At its meeting Tuesday night, the city’s Architectural Review Board conditionally approved a design for a replacement to the Stryker Building on North Boundary Street.
Architects David Stemann and Edwin Pease presented an updated version of their initial design for the Stryker Center, a new community building planned as a replacement for the existing Stryker Building at City Square.
The most recent version of the design included three significant changes, according to Stemann and Pease. Because the initial planning presumed the site was flatter than it is, the new design has been altered to raise the building and allow for ground-level access — without stairs or ramps — to the south entrance, Pease said.
Additionally, the shape of the building’s roof has changed. The initial plan called for a gable roof. The new plan substitutes a single slope “shed” roof for the gables at the north and south ends of the building. Stemann said the new roof would have aesthetic and practical benefits.
“The shed roof is woven into the language of the building better than the gables are,” Stemann said.
Finally, Pease said the new design extended the use of precast concrete into areas that will be predominantly brick.
Both the ARB members and residents said they approved of the updated design.
“I’m not a fan of contemporary architecture, but I’m pleased with the building,” said Demetrios Florakis, who represents the Planning Commission on the board. “I think it’ll be a great building, and I think it’ll blend in with downtown.”
Board member Joe Hertzler said the building would expand the city’s “design vocabulary.” However, he said the city should be mindful of the cost and quality of materials used in the construction of the Stryker Center.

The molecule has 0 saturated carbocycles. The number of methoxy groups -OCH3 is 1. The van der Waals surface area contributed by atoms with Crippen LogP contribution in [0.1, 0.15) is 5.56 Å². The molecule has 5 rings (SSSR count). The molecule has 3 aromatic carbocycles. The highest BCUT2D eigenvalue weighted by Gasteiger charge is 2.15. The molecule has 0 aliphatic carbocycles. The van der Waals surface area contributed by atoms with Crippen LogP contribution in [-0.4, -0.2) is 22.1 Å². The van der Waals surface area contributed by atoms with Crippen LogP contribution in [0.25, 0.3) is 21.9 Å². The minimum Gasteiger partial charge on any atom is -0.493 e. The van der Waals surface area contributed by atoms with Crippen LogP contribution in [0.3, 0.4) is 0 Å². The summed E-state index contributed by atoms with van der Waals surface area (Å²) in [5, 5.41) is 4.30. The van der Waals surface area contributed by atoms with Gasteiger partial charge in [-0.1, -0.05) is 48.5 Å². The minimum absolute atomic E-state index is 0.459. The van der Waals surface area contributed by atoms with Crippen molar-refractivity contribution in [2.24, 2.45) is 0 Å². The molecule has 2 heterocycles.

“This building could get quite expensive really fast if you don’t watch out,” Hertzler said.
Specifically, board members pointed to the building’s metal roof, columns, brick patterns and fascia — a band running horizontally under the roof’s edge — as areas of concern.
While the proposal included suggested building materials, Hertzler said the description of the materials to be used in those four areas was too vague.
The board voted 4-0 to approve the design with the condition additional information on building materials be made available to ARB members. Stemann, who is also a member of the board, abstained from the vote.
The next step in the process will be the Planning Commission’s approval of the site plan at their August 20 meeting.
An update on the Styker Center design will be presented to City Council on Thursday. However, because the construction will not require a special use permit, no legislative action is required by the Council.
Originally constructed in 1967, the Stryker Building hosted meetings of the City Council. The city opened up the opportunity for bids after it accepted an unsolicited proposal for the Stryker Center — after city officials began working on a vision for a new Stryker Building — from Guernsey Tingle Architects and Henderson Inc. in February 2013.
Stemann-Pease Architects won that bid in December 2013. The proposed building would contain new chambers, along with public spaces, including a gallery.
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